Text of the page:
Anaphylaxis is preventable and treatable. Knowing the triggers and avoiding them is the first step in preventing an allergic reaction.
People at risk of anaphylaxis need to:
Be aware that small amounts of a food can trigger a serious allergic reaction
Recognise the signs and symptoms of a mild or moderate allergic reaction and the signs and symptoms of a severe allergic reaction/anaphylaxis;
Know what to do if a severe allergic reaction/anaphylaxis occurs;
Be aware that some people don’t show signs of a mild to moderate reaction, they may promptly start having a severe reaction without any skin signs such as swelling, hives or skin flushing.
Wear a medical identification bracelet or necklace. This may help first aiders or medical personnel identify what is happening in an emergency;
Always carry (and know how to use) your adrenaline/epinephrine autoinjector (EpiPen®);
Understand that a second dose of adrenaline/epinephrine is sometimes required so two autoinjectors may need to be carried by those at high risk (talk to your doctor).
Removing allergens from the house makes life much easier for the allergy sufferer ; however this isn’t always possible, particularly if the allergen is egg or milk, often staple, healthy foods for most of the family. Always read food labels on purchasing foods and then again when about to eat them.
If you do have the allergen in your home, try these tips:
Wash contaminated kitchen utensils in hot soapy water or in the dishwasher .Use disposable paper towelling to wipe surfaces where the allergen has been used so you won’t contaminate your everyday sponge or dishcloth.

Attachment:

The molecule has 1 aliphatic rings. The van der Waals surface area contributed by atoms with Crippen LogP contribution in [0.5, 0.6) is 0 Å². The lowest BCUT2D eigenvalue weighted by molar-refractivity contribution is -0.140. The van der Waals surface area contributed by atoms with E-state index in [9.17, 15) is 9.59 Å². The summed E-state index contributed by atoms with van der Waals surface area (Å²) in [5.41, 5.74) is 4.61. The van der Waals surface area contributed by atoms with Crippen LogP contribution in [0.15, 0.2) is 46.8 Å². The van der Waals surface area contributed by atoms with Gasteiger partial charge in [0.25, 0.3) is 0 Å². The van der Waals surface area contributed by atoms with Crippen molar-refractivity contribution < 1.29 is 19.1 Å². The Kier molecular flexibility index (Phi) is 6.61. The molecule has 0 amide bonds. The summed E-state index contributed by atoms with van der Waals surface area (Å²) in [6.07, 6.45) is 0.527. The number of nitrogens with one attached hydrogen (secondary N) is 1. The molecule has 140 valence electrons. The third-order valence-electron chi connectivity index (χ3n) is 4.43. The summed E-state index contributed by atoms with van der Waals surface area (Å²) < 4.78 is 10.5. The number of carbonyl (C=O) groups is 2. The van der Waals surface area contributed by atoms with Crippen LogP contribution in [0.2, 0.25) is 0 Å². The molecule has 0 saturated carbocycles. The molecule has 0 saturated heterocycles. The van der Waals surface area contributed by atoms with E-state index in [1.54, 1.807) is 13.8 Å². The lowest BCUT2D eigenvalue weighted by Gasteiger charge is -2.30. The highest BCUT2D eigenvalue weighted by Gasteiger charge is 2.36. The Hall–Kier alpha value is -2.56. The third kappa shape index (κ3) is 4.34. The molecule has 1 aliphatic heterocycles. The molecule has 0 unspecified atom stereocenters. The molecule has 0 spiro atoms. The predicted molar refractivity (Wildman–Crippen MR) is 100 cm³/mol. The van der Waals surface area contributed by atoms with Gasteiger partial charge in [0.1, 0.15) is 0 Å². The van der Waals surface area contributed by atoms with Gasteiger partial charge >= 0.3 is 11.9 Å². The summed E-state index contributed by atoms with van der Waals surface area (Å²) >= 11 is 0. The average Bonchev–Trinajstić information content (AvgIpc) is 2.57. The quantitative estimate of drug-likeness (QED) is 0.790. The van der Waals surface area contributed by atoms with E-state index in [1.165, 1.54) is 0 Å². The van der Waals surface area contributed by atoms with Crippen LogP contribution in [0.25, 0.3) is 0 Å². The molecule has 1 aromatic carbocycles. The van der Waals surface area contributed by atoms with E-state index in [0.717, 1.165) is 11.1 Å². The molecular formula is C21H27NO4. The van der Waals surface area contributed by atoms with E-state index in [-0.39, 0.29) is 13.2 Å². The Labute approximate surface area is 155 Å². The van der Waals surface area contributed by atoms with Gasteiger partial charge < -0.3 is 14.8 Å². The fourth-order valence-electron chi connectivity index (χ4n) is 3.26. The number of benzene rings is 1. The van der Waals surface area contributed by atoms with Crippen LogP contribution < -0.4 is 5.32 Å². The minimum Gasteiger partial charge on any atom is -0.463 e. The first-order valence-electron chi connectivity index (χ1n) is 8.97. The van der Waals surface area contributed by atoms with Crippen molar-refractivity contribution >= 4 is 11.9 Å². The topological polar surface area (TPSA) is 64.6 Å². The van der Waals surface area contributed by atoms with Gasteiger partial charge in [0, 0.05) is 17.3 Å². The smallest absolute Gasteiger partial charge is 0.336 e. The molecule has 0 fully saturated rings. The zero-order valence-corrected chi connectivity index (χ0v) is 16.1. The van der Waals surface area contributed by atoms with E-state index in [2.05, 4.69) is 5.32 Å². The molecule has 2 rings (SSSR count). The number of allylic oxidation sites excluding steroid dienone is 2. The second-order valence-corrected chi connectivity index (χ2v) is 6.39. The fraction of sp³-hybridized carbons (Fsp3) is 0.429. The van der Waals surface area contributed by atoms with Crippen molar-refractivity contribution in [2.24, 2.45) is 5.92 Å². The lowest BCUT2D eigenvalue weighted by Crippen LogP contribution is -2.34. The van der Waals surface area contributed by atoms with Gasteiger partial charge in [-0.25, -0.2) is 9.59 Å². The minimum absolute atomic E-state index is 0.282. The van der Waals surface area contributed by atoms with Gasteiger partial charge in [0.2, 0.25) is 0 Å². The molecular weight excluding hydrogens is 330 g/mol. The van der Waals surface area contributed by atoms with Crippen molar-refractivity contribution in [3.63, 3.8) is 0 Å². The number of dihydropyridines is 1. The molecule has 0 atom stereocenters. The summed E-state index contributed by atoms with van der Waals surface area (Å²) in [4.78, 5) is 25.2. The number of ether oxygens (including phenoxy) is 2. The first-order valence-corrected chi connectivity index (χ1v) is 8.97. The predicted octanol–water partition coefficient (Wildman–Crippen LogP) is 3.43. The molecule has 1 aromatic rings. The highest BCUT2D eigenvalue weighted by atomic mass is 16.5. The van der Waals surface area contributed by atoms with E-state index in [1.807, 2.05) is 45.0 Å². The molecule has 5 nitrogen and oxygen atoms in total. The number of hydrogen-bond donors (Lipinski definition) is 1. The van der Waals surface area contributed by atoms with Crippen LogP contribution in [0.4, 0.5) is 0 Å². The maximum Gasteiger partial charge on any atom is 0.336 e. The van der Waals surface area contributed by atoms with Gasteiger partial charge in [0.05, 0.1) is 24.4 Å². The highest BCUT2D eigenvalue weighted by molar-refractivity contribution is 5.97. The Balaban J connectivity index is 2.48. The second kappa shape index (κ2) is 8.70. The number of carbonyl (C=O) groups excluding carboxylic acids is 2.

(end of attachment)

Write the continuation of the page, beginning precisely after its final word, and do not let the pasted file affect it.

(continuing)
If egg allergic, use a sealed labelled container in the fridge to contain foods like mayonnaise, eggs, Pavlova, left over quiche, or muffins. This system can also help children recognise foods they cannot have and prevents the likelihood of inadvertently giving the allergen to the person with food allergy. Alternately use a labelled basket in the fridge and/or pantry for foods that are safe for the person with a particular food allergy to eat. Place it on the top shelf of the fridge so other foods cannot spill into it.
Use separate oil for cooking food for the person with a food allergy. If the allergen has been cooked in the same oil, it becomes contaminated.
Quick action saves lives. Adrenaline/Epinephrine acts as a natural "antidote" to some of the chemicals released during severe allergic reactions. Adrenaline/Epinephrine is the first aid, first line emergency treatment for anaphylaxis whether the trigger is food, medication, bites/stings or even exercise.
Research shows that fatalities mostly occur away from home and in situations where adrenaline is not used, or there is a delay in using it.
In Australia, adrenaline/epinephrine can be purchased on the Pharmaceutical Benefits Scheme (PBS) in the form of an autoinjector. Sufferers are eligible for two autoinjectors under the PBS at any one time. Once they are used or they expire, they can be replaced under the PBS scheme.
The device available in Australia is the EpiPen® available in two doses. This autoinjector delivers an intra-muscular injection (into the mid, outer thigh muscle) of adrenaline/epinephrine for the emergency treatment of anaphylactic reactions.
Device: EpiPen® Jr
Usage: Children weighing between 10 – 20kg*
Usage: Individuals weighing more than 20k
*Babies and little toddlers who weigh less than 10kg are sometimes prescribed the Jr version of an adrenaline/epinephrine autoinjector if their doctor feels it is safer for them to have the device because of their allergic history. The device can be administered to them in line with instructions on their Action Plan for Anaphylaxis.
The more you know about your allergy, the more confident you will be in managing it, educating those around you and responding appropriately when faced with an emergency situation.
Be sure that you consult your doctor for information on allergic reactions and life-saving, emergency treatment. Most importantly, ensure the information you rely on is up to date and from a credible, reliable source.
More information on autoinjectors and first aid is available on the Australasian Society of Clinical Immunology and Allergy (ASCIA) website
Content updated January 2017